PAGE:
If you are an academic researcher or a biotech company looking to pave the road to successful commercialization of your radiopharmaceutical innovation, join us on October 15th, 2020.
CARI is a collaboration between The Centre for Probe Development and Commercialization (CPDC) and adMare BioInnovations (adMare) where we will bring respective resources together to advance an area of tremendous therapeutic and commercial potential in which Canada can gain considerable global competitive advantage: RADIOPHARMACEUTICALS. The objective of CARI, is for CPDC and adMare to seek out and uncover radiopharmaceutical opportunities arising from academic discoveries and early enterprises, establish rigorous drug development programs around selected opportunities, and drive the generation of proof-of-principle and other data supportive of the commercialization of new radiopharmaceutical assets.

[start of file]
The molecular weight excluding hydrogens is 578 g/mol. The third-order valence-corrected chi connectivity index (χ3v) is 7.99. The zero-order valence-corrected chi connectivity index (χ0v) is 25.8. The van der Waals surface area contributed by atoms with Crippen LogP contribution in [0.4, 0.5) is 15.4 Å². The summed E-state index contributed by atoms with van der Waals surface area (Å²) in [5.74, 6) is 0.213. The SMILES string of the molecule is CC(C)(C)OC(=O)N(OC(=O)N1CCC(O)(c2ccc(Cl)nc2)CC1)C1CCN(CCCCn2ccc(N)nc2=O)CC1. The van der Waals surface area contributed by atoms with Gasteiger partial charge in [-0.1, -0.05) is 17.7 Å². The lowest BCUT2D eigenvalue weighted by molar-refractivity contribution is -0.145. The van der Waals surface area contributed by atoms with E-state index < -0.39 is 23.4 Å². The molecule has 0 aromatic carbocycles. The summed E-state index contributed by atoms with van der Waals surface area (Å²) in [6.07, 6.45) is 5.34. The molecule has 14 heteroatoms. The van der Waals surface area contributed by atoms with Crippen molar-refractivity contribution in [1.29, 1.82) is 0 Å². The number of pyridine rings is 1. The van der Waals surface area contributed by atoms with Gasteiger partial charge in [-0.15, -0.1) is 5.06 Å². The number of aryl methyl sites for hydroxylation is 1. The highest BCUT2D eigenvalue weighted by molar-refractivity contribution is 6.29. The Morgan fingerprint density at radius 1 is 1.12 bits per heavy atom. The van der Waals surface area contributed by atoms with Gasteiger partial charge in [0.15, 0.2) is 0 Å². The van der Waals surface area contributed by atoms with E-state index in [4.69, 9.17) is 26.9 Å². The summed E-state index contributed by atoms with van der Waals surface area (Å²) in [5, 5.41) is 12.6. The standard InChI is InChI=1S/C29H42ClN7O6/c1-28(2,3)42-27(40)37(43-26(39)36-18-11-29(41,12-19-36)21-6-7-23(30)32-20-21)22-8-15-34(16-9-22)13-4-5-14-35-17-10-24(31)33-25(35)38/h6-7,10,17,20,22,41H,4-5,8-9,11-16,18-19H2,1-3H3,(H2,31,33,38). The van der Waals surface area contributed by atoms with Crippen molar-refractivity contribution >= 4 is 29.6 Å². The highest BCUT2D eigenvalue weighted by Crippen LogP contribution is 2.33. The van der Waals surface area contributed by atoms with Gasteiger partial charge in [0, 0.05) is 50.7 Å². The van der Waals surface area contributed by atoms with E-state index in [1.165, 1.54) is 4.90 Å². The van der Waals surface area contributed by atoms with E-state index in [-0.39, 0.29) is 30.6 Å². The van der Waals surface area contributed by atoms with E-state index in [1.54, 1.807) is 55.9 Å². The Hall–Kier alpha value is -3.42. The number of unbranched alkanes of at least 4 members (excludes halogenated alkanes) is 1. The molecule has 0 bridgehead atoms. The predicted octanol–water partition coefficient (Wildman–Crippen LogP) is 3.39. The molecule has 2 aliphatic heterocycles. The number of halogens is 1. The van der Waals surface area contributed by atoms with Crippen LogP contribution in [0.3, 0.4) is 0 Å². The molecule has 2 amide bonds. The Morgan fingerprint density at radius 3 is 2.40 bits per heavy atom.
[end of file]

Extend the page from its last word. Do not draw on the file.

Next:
Have more questions about CARI? Then you don’t want to miss this Webinar!
Please kindly register before Wednesday, Oct. 14th – click here to register.
Hamilton, Ontario (March 10, 2021) – The Centre for Probe Development and Commercialization (CPDC) announced that its Board of Directors has appointed Bruno Paquin as Chief Executive Officer (CEO). The CEO appointment has taken effect on March 4, 2021. Dr. John Thornback, Chair of the Board of Directors said, “We are pleased to announce that
Hamilton, Ontario, February 24, 2021 – The Centre for Probe Development and Commercialization (CPDC), a global leader in the development, production and commercialization of radiopharmaceuticals, is announcing today that the first patient has been dosed and imaged in a Phase 3 trial for [18F]PSMA-1007. This diagnostic imaging product is a positron-emitting tomography (PET) agent that
Did you know that Canada has been a global leader in the research, development and production of medical isotopes as well as radiopharmaceuticals for more than 60 years? Many people are unaware of Canadian role in this industry. However, several medical applications that are used widely today stemmed from Canadian nuclear isotope programs where much